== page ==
The next passage I have to quote extensively (this is from the Kaufmann translation, I should have mentioned earlier) "But the state no less than art dipped into the current of the timeless to find rest in it from the burden and the greed of the moment. And any people -- just as, incidentally, also any individual - is worth only as much as it is able to press upon its experiences the stamp of the eternal [where the immediate present appears under the aspect of eternity, in a certain sense "timeless"] for thus it is, as it were desecularized and shows its unconscious inward convictions of the relativity of time and of the true, that is metaphysical, significance of life. The opposite of this happens when a people begins to comprehend itself historically and to smash the mythical works that surround it." So, the great thing about Greek art and myth was that it delayed secularization and the destruction of myth, and the great thing about the Greek (or rather, Athenian) state is that it achieved something eternal in the now. God is dead but life is meaningless unless we have a path to some sort of eternity, even if it is just in our experiences of great art. Seeing great art and politics tied so closely....it is an imaginative leap for our own time.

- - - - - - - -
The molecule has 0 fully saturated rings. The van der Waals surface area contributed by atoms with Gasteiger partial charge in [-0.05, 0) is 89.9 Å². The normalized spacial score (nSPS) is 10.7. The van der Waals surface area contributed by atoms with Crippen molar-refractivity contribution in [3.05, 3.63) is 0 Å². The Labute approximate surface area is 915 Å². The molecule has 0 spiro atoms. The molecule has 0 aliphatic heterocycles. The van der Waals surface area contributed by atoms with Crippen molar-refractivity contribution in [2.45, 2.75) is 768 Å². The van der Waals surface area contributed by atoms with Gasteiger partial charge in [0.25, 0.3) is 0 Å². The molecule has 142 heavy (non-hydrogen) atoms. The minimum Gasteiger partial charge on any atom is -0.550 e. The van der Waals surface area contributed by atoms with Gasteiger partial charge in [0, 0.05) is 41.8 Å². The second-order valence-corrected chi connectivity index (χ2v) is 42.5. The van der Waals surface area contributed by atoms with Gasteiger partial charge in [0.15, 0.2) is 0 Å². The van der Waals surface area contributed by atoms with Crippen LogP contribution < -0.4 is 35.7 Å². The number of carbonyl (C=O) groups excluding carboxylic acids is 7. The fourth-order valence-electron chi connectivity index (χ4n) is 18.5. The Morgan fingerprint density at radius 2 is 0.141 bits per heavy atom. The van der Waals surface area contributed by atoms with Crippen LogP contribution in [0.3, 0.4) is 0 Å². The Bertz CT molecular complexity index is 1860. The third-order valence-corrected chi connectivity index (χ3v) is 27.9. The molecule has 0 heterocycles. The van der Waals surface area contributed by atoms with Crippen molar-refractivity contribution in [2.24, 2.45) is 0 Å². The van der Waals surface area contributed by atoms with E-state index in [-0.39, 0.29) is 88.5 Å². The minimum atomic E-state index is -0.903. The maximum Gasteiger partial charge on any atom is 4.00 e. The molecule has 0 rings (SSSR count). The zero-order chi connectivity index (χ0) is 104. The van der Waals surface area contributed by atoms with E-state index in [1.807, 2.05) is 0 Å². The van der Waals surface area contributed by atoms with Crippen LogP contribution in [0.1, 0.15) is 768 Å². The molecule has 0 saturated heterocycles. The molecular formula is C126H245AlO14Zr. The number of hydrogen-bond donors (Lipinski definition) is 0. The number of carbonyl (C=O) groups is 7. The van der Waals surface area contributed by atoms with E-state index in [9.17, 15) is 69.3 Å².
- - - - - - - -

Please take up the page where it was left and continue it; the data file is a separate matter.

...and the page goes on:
One of N.s most puzzling passages follows: "Even now this metaphysical drive still tries to create for itself a certainly attenuated form of transfiguration, in the Socratism of science, that strives for life." Perhaps he is thinking about what he previously thought to achieve through philology...some way to both strive for life and also hold to the Socratism of a science that explores the world of myth but then loses itself "in a pandemonium of myths and superstitions" that it has collected. His actual reference (in the next sentence, but this does not erase the ambiguity) is to the Alexandrian Greek who masked this fever with a pseudo Greek cheerfulness very unlike the fifth century BC one, or he numbed himself with Oriental superstition (again...a reference to Schopenhauer's love of Buddhism?)
So what was the Renaissance all about? For N. it was about the re-awakening of only one antiquity...the Alexandrian-Roman one. What to we get here? Too much lust for knowledge, secularization, homeless roving, going to foreign sources, "a frivolous deification of the present, or a dully dazed retreat." My response would be: sure, but it was the Renaissance! N. just ends the paragraph by noting that you cannot transplant a foreign myth without ruining the tree.
N. concludes the section by saying that the German spirit will be able to eliminate the foreign elements and "return to itself"...perhaps by eliminating the Romanic. The Germans should look for a leader by listening to "the luring call of the Dionysian bird." Can you replace the Romanic with the Nietzschean Greek and come out ahead?